Evolution of wetland functions and services in the Camargue

Lead Author: Brigitte Poulin (TdV)

 

Hydrology is a prime factor influencing wetland functions, biodiversity and services (Coops and Hosper, 2002; Janssen et al., 2005). In semi-permanent and brackish environments, seasonal variations in water levels are particularly crucial for the maintenance of emerged and submerged macrophytes and their associated fauna (Bolduc and Afton, 2004; Osland et al., 2011). As a result of urban and agricultural development, palustrine wetlands (shallow lakes, marshes, ponds) are often disconnected from most of their catchment area, requiring active water management to maintain or enhance their functions (Tamisier and Grillas, 1994; Janssen et al., 2005). Further reduction in freshwater availability and quality either due to changes in land use, water allocation, or climate is increasingly threatening the functions, biodiversity and human uses of wetlands (Lyons et al., 2008). Preserving wetlands functions and services is a priority of the European Water Framework Directive, with management of water scarcity being recognized as a major future challenge in southern Europe (European Commission, 2010).

The Camargue Biosphere Reserve in the Rhône delta covers 193 000 ha, including natural habitats such as lagoons, brackish/freshwater marshes with emergent or aquatic vegetation, as well as halophilous scrubs and steppes. These ecosystems are intermingled with agro-systems dominated by rice, an irrigated crop. Through a complex network of irrigation and drainage channels, 730 millions of cubic meters of water are pumped from the Rhône on average each year to compensate for river embankment, to avoid soil salinization, enhance primary production (overcome summer drought) and create suitable breeding habitat for waterbirds either for sustaining commercial hunting activity or conversely enhancement of bird populations for conservation. Half of this water is returned to the Rhône through drainage channels, the other half being evacuated to the Vaccarès lagoon. This water, primarily pumped for rice farming, is also used for flooding marshes used for nature conservation, wildfowl hunting and reed harvest, as well as for irrigation of pasture meadows. Pesticides used for rice farming have been shown to affect biodiversity (Mesléard et al. 2005, 2016), but management options to reduce pesticide use (organic farming, dry sowing, winter flooding) with positive impacts on wildlife are gaining in popularity (Pernollet et al. 2015, Delmotte et al. 2016).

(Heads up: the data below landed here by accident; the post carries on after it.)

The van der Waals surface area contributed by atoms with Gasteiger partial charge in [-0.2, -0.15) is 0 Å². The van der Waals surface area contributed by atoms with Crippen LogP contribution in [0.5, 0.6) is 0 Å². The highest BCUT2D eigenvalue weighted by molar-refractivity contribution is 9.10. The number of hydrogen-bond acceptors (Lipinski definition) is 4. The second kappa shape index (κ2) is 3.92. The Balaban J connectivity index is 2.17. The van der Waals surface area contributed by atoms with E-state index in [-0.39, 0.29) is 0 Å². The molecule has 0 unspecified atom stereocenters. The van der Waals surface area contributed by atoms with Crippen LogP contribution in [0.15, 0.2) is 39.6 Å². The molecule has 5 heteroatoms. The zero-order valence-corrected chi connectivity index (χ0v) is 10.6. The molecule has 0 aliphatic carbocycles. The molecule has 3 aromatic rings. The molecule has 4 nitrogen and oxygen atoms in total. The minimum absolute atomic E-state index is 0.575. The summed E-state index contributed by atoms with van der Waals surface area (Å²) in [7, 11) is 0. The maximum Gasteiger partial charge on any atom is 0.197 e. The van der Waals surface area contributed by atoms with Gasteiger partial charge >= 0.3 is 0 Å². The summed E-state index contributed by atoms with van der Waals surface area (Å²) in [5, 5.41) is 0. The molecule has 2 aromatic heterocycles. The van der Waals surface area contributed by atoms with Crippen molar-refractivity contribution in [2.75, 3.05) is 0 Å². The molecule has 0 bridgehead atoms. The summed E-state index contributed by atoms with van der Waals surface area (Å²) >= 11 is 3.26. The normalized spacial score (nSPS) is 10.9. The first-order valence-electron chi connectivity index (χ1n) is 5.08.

Wetland ecosystems of the Camargue are important for a range of regulating ecosystem services such as climate regulation, flood mitigation, water purification and nutrient cycling. They also provide important provisioning and cultural services through agriculture, fishing, cattle grazing, wildfowl hunting and bird watching. Each ecosystem type has a different dependency on water management, and resilience to fluctuations in water levels and salinity. External factors influencing agricultural land use (eg., CAP reform, global market evolution for rice or biofuels) or hydrological conditions (increased salinity in the Rhône estuary, reduced rainfall due to climate change) will affect the functions, biodiversity and services of these ecosystems, with potential tradeoffs among provisioning, regulating and cultural services. For instance, wetland management for wildfowl hunting has resulted in the imposition of hydrological conditions opposed to natural cycles. This affects the native Mediterranean flora and fauna adapted to seasonal brackish wetlands, and increases vulnerability to invasive plant species. Flooding of hunting marshes and pasture meadows in summer further increases mosquito abundance with deleterious effects on ecotourism. Inadequate grazing pressure can lead to proliferation of unpalatable species, but also to habitat shift when in combination with hydrological management (Mesléard et al. 1999).

This storyline aims at making the best use of remote-sensing tools to document the evolution in the state of wetlands and the services they can deliver within a context of global changes, integrating feedback processes occurring at local scale through stakeholder management.

 

References

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